The world of stock images is a curious place.
And famously so. One of the biggest memes of the past few years, ‘distracted boyfriend’, plays on the running joke of bad stock images.
No shade to stock photographers or providers. People buy these photos. Images are adopted as visual shortcuts and for that reason they frequently deal in stereotypes.
Stock images often represent our society’s crudest understanding (or lack thereof) of the world around us.
So, what does the stock image world think about think tanks?
I did a quick search of the main sites, and what I got was…
…a great big visual shrug.
There were some results though. These can be broadly categorized as follows.
THINK TANK = SOME WORDS
“We know the words ‘think’ and ‘tank’ go together, but have no idea why. Someone, somewhere knows though. So, give the people what they want: a picture of these words.”
THINK TANK = IDEAS
These images get a little closer. Think tanks are about thinking. And we all know thinking always involves some form of mind map.
THINK TANK = SMART PEOPLE SITTING AROUND THINKING ABOUT STUFF
They’re talking, it’s serious, it’s important. But what’s it about? And what do they do with those clever, clever thoughts?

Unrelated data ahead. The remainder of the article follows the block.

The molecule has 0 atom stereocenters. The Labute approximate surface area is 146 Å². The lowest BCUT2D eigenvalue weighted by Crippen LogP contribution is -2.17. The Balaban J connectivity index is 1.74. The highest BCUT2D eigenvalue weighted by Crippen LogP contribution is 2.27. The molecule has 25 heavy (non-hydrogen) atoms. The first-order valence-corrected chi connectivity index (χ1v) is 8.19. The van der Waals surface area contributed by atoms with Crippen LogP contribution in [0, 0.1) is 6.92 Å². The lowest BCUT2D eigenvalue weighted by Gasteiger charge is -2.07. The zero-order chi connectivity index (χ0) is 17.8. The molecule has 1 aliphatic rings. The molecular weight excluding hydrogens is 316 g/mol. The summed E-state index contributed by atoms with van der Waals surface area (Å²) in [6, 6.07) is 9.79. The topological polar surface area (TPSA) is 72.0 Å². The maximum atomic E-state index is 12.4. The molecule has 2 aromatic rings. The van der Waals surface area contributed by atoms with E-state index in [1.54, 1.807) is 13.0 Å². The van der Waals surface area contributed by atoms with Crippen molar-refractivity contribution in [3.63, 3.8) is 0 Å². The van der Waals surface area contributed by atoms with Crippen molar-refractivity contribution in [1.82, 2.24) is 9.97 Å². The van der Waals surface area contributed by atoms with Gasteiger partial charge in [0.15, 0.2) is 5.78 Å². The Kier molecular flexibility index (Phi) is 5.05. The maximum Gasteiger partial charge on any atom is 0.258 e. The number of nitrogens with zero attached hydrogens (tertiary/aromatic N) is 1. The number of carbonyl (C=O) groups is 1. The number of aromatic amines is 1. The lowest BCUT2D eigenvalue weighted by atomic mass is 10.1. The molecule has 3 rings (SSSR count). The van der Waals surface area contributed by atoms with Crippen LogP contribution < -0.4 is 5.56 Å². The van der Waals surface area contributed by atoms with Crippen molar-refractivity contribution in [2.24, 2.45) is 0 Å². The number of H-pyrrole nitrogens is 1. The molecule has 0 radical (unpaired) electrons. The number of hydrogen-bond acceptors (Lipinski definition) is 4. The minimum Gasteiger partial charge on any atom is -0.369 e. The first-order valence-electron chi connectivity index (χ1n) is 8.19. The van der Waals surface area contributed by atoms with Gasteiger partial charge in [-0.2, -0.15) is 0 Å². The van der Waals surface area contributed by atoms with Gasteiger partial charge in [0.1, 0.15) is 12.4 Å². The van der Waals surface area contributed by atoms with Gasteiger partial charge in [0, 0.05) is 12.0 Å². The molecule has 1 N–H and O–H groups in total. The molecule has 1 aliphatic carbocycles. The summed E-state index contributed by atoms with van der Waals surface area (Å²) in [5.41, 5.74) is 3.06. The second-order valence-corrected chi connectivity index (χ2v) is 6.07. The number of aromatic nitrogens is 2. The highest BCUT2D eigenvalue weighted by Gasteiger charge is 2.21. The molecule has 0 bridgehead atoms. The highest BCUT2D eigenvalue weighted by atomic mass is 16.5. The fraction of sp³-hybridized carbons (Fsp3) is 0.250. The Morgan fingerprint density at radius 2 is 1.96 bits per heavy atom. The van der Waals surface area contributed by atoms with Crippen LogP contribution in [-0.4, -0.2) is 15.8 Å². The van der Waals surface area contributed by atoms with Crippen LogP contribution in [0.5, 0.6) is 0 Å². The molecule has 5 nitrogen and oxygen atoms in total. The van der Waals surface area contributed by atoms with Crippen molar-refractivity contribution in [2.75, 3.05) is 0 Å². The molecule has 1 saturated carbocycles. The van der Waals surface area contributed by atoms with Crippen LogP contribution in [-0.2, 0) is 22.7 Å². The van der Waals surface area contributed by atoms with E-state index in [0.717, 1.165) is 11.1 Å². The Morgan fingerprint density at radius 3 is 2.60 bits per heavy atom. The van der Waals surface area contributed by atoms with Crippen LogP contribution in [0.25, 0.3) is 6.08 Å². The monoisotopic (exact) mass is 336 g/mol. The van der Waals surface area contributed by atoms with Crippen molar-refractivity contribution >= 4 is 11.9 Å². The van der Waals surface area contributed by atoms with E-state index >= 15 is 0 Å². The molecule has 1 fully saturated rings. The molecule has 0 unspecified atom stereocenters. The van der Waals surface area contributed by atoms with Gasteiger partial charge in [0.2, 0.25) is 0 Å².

Stock image sites aren’t alone. These search results mirror the mental image many people have of think tanks.
Take some of the people we spoke to in Pittsburgh as part of some recent research.
When asked: When I say ‘think tank’ what’s the first thing you think of?
‘Hmm. I don’t know. I don’t have an answer for that. Nothing.’
‘I don’t know. People thinking.’
‘Kind of like ideas in your head and you can pull them out like a fish tank kind of.’
Of those we polled who said they do know what a think tank is (though couldn’t name one), 34% said think tanks are ‘manipulative’ and 28% said they do backroom deals. The answers from the UK were pretty similar too. This should be as concerning to think tanks as obscurity and irrelevance.
I think I’d kind of miss all of those bad stock images if they went. But when it comes the disconnect between think tanks and the public, this is a problem that needs solving.
Katy Murray works at We are Flint, a communications consultancy that works with think tanks, policy experts and campaign brands to more successfully connect them to the general public. Their latest research Democracy 2.0 explores a new role for policy experts. Find Katy on twitter @ktrmurray and We are Flint at @FlintWrites.